Articles Posted in Adult Day Care

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Even in the best of circumstances, the holidays can feel like a Keystone Kop comedy or a carousel spinning at a high rate of speed as each of us tries to keep up with shopping, cleaning, cooking, traveling, and engaging in social events and religious observances. When caring for an elderly relative, especially a person with dementia (PWD), the sense of fatigue – and sometimes farce – can feel almost double-fold. That is why I wish to share a few tips for surviving the holidays. Indeed, these tips are valuable no matter what one’s age or circumstances might be!

First, a tip borrowed from the commercial airlines: Be sure to put on your own oxygen mask before attempting to assist others. Self-care is an essential part of being able to help a person with dementia: At this hectic time of year, be sure that you are getting enough sleep, good nutrition, exercise and emotional support as you tend to the needs of your loved one with dementia. The commandment to “Love thy neighbor as thyself” implies that there is such a thing as a just love of self — no, not selfishness, but a proper regard to maintaining the strength and equilibrium that you will need in order to share those gifts with others. Prioritize what really matters, and don’t sweat the small stuff. Take breaks when you need them, and call on friends and other family members to pitch in and help when you feel overloaded. Often, others are happy to have the opportunity to assist.

When communicating with a person with dementia, recognize that emotional reactions and a tendency to judge are naturalhuman. However, they need not control you or a situation. As a PWD’s ability to verbalize deteriorates, he or she often will rely on body language to convey his or her emotions and wants and — conversely – to assess your mood, intentions andor sincerity. Ask yourself, what is their body language saying? What is yours saying? Clues to reading another’s mood and intentions include the following:

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Elder abuse is a crime. It can occur whether your loved one is at home, attending adult day care, or living in a senior living community. And like any other crime, you have an obligation to report it. This month, I have asked one of my trusted partners, Mike and Mary Doepke of Home Helpers Home Care of Hinsdale, to share some information on Elder Abuse:

From all outside appearances, 80-year-old Shirley seemed well cared for by the niece who had moved in with her a few months earlier. She even told her friends how she was enjoying the company and the help around the house.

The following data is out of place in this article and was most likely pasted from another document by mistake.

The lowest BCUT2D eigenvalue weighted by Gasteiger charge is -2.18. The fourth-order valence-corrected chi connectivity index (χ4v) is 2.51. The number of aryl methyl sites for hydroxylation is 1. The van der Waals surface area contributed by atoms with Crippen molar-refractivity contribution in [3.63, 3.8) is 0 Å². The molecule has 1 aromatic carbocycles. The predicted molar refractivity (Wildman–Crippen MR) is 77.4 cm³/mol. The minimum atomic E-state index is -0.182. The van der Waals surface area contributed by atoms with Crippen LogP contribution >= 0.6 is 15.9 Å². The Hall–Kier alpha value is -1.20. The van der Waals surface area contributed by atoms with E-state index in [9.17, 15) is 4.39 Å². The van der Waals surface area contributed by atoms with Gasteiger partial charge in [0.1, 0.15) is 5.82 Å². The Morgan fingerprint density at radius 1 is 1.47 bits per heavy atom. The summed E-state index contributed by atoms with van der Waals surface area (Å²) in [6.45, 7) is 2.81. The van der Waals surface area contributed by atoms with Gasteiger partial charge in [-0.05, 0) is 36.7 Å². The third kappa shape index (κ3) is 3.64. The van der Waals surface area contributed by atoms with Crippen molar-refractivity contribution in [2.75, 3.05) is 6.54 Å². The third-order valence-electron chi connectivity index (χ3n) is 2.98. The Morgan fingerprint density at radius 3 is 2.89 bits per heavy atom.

Shirley had always been frugal with her credit cards, using them only when needed. So when the bank called to ask her about some recent, unusual charges on her account, she was alarmed. She was even more surprised to find out that the purchases were made by the niece she had welcomed into her home.

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Adult day can care be a very cost effective option to both senior housing placement and non-medical home care. It is an excellent alternative for the working children of seniors who aren’t ready to have the senior move to a long term care community.

Adult Day Care provides structured activities to seniors who have physical and cognitive impairments. But, each program is designed differently with regard to hours of operation, and if a medical or social model is offered. The medical model helps the senior remain as independent as possible while providing care to assist the person with their activities of daily living such as eating, toileting, taking medication, bathing (at some sites), dressing (if need be), and walking. The medical model is usually overseen by a nurse. The social model may be an option for people who are able to live alone with some help but may need socialization during the day. The social model doesn’t provide the “hands on” assistance provided in the medical model. The seniors really need to be more independent and toilet on their own. Adult Day Care may postpone a senior from being placed in a long term care community.

Adult Day Care Centers will usually have a nurse or social worker evaluate the senior before they enter a program to see if his/her needs can be met. Some seniors need more assistance than is provided. Therefore, the medical model is more appropriate for him/her.